Interview: Rhianna Pratchett

The Brief


Rhianna Pratchett is an award-winning writer for games, comics, film, and television. She has wrestled the wild beasts of narrative on titles such as Heavenly Sword, Mirror’s Edge, the Overlord series, Tomb Raider, and Rise of the Tomb Raider. Her work has received awards from the Writers’ Guild of America, the Writers’ Guild of Great Britain, DICE, and SXSW, as well as a BAFTA nomination. In the world of comics, she has worked for DC and Dark Horse, and is currently writing film and television projects with the Jim Henson Company, Film4, and O3 Productions. She likes hard liquor and soft cats.

Which floral artwork would you recommend?
The bluebells in Garston Woods near Sixpenny Handley, Dorset. A floral ocean under a leafy green canopy. It always makes my heart sing.

Which landscape painting would you recommend?
The Hay Wain by John Constable. It looks so much like the idyllic countryside I grew up in. I’ve climbed those trees. I’ve fallen in that stream.

Which public sculpture would you recommend?
The Guardians of Time by Manfred Kielnhofer. I love the idea of a travelling artwork that is continually adapted for the space it inhabits.

Which animated film would you recommend?
The Flight of Dragons, directed by Arthur Rankin, Jr. and Jules Bass. A wonderful tale of magic versus science. James Earl Jones told me it was where he discovered ‘magic’ in his voice.

Which documentary would you recommend?
13th, directed by Ava DuVernay. A vital look at how the 13th Amendment led to mass incarceration, and how identity and labels have been used against people of colour.

Which high-school film would you recommend?
Heathers, directed by Michael Lehmann. Anarchic and biting, and way ahead of its time.

Which book about family would you recommend?
My Family and Other Animals by Gerald Durrell. A witty account of the naturalist’s days in Corfu with his eccentric (and tolerant) family.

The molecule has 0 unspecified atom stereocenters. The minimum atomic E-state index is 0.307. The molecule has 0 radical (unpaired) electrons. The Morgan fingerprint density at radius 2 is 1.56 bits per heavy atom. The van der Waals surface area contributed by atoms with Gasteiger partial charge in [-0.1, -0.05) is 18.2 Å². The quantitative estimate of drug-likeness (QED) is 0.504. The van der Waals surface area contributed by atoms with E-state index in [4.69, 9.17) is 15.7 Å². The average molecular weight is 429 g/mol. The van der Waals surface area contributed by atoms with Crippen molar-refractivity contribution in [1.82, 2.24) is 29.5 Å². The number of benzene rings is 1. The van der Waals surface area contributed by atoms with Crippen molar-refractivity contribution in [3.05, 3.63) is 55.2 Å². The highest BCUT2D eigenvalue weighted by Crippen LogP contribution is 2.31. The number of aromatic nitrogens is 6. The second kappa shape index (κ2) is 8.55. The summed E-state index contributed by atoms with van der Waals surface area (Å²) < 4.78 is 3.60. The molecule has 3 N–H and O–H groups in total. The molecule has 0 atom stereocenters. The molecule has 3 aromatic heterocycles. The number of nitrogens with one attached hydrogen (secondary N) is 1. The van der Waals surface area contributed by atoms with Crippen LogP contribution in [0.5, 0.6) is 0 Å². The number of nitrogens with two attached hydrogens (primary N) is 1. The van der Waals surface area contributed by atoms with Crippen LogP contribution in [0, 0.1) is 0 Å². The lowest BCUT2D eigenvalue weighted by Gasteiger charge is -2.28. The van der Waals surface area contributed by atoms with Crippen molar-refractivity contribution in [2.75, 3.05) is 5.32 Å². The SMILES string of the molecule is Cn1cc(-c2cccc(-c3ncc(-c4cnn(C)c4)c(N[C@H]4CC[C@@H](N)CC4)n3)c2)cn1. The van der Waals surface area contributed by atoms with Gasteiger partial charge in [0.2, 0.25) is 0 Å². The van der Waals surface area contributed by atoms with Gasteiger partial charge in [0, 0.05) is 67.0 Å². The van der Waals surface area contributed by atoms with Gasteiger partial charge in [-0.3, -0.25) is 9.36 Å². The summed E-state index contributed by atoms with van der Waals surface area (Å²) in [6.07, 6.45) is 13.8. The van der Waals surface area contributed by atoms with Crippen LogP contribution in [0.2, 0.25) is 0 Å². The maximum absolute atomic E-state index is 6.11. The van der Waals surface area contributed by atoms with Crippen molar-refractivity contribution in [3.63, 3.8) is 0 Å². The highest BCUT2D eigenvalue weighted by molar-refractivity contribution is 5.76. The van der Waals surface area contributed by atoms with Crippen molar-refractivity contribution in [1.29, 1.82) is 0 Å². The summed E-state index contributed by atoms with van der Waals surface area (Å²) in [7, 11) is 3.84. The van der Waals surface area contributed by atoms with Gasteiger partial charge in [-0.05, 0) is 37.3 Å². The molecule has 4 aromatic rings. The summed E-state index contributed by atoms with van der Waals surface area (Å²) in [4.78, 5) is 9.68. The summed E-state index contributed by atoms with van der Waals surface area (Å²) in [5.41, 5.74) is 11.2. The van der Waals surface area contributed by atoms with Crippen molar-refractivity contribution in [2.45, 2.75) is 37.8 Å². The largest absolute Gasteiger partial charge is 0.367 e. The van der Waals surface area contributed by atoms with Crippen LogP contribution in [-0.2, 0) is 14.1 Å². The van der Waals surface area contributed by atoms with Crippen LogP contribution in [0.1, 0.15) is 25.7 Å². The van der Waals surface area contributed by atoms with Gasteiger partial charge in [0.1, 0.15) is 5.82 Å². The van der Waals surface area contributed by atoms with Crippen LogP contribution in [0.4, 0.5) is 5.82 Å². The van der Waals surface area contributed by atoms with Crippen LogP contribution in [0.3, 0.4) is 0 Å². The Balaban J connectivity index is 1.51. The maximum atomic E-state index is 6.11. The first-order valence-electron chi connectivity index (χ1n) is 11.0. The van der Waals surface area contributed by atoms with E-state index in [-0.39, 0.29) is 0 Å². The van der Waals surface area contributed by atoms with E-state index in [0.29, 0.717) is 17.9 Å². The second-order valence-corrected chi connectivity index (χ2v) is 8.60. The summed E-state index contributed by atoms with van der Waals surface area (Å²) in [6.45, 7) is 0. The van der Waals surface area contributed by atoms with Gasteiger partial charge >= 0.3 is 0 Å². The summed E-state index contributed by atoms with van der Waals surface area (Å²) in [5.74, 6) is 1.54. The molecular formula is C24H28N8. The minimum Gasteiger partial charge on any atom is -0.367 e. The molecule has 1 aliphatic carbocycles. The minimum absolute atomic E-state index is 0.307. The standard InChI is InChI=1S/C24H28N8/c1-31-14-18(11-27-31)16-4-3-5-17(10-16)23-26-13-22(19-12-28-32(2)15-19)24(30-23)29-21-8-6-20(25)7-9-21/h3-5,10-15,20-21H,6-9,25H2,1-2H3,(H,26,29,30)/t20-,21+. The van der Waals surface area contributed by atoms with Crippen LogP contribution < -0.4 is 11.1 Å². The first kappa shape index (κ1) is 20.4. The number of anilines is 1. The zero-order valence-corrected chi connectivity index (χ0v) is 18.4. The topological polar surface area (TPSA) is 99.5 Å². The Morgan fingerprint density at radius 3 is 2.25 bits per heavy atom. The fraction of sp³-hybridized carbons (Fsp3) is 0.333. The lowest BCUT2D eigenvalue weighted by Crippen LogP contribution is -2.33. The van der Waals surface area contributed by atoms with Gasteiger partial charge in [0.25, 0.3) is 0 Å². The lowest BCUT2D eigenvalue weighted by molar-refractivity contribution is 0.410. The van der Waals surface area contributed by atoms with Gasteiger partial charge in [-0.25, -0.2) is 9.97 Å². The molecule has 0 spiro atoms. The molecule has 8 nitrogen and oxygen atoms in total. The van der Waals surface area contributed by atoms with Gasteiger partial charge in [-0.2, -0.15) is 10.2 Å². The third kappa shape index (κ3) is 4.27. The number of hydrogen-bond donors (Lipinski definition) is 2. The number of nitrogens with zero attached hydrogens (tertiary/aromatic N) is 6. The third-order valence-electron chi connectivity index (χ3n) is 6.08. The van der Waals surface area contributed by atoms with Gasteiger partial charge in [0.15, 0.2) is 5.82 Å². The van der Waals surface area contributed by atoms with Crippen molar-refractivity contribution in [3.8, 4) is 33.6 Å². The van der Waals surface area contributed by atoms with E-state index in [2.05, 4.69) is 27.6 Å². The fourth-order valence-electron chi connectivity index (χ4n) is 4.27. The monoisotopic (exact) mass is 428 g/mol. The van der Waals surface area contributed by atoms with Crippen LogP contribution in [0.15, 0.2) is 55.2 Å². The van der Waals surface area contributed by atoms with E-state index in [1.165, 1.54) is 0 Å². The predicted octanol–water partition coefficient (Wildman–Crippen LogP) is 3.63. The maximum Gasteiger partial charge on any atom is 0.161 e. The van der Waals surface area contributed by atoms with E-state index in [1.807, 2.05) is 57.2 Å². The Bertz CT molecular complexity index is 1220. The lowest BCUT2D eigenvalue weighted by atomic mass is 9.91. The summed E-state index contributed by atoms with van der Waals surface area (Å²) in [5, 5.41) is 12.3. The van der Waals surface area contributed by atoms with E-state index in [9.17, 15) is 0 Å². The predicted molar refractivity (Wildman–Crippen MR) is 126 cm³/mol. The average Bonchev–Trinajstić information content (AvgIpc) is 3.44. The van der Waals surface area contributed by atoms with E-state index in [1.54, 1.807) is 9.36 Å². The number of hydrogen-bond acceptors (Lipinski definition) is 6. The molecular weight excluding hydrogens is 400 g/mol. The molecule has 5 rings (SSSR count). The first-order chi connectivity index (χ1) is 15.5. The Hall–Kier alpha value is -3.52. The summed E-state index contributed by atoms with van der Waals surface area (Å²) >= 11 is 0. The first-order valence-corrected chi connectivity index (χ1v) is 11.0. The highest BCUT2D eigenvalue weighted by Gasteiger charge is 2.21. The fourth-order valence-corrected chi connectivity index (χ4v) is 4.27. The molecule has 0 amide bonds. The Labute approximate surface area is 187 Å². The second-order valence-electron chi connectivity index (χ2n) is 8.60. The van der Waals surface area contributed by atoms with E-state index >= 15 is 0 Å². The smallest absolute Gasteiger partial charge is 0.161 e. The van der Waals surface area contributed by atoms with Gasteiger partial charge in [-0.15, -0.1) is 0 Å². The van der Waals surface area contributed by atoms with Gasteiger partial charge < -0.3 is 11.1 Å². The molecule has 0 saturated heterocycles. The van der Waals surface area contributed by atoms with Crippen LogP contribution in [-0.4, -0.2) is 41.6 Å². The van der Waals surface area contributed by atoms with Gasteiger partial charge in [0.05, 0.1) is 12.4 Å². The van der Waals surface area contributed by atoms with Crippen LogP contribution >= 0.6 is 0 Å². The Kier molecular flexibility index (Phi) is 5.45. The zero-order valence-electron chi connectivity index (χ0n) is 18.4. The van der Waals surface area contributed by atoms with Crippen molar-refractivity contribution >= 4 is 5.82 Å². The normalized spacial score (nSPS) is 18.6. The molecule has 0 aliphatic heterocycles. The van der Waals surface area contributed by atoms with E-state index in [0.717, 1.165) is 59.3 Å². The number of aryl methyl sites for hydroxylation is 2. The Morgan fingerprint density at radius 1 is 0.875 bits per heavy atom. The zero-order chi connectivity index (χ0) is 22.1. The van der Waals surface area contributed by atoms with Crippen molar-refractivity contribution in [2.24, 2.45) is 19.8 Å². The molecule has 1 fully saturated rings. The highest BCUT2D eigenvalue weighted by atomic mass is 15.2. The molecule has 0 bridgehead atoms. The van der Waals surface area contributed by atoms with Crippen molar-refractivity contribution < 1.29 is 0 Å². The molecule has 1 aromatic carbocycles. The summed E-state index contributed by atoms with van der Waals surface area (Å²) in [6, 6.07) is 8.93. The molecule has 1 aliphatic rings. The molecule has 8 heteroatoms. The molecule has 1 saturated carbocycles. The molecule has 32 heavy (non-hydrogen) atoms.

Which work of journalism about London would you recommend?
London Labour and the London Poor by Henry Mayhew. Mayhew’s obsessive attention to detail when chronicling London street life is a gift for writers.

Which book about travelling would you recommend?
Comet in Moominland by Tove Jansson. I have always loved the cosy weirdness of the Moomins. This one is a Pratchett family favourite.

Which album about travelling would you recommend?
Born to be Wild by Steppenwolf. You can practically feel the wind in your hair and the purr of the engine beneath you.

Which folk album would you recommend?
Commoners Crown by Steeleye Span. A melodic crash course in bloody British folklore. Fascinated and terrified me as a child. Still does.

Which stage musical would you recommend?
Into the Woods by Stephen Sondheim. A heart-wrenching, and often bloodthirsty, exploration of the lives of fairy-tale characters. I love Sondheim’s talk-song style.

Which television episode would you recommend?
‘The Nightcomers’ from Penny Dreadful. Wonderful (almost two-hander) episode. Excellent turn from Patti LuPone. The series I wish I’d written.

Which video game would you recommend?
BioShock, developed by 2K Boston and 2K Australia. Inspired by Ayn Rand’s Atlas Shrugged, BioShock immerses you in an underwater utopia ravaged by a DNA-enhanced civil war. Beautiful and brutal.


The following questions relate to our Perspectives column, in which two writers respond to an artwork that they are experiencing for the first time.

Are video games uniquely positioned to encourage empathy?
Yes. In many cases you are virtually stepping to the shoes of characters, experiencing their world and facing their struggles.

Do film adaptations of books or video games devalue the original?
No. They can extract new meaning and remix the world through a difference lens but that enhances, rather than devalues, the original work.

More to discover

Rhianna Pratchett: Visit Rhianna Pratchett’s website here. Her Twitter handle is @rhipratchett. Other interviews with Pratchett available online include those by Yannick Lejacq for Kill Screen, Chris Isaac for The Mary Sue, Colin Campbell for Polygon, and Tom Hoggins for The Telegraph.

Today’s recommendations: The Hay Wain (information), The Guardians of Time (information), The Flight of Dragons (trailer), 13th (trailer), Heathers (trailer), My Family and Other Animals (excerpt), London Labour and the London Poor (excerpt), Comet in Moominland (excerpt), Born to be Wild (title track), Commoners Crown (’Little Sir Hugh’, opening track), Into the Woods (Prologue), Penny Dreadful (trailer), BioShock (trailer)

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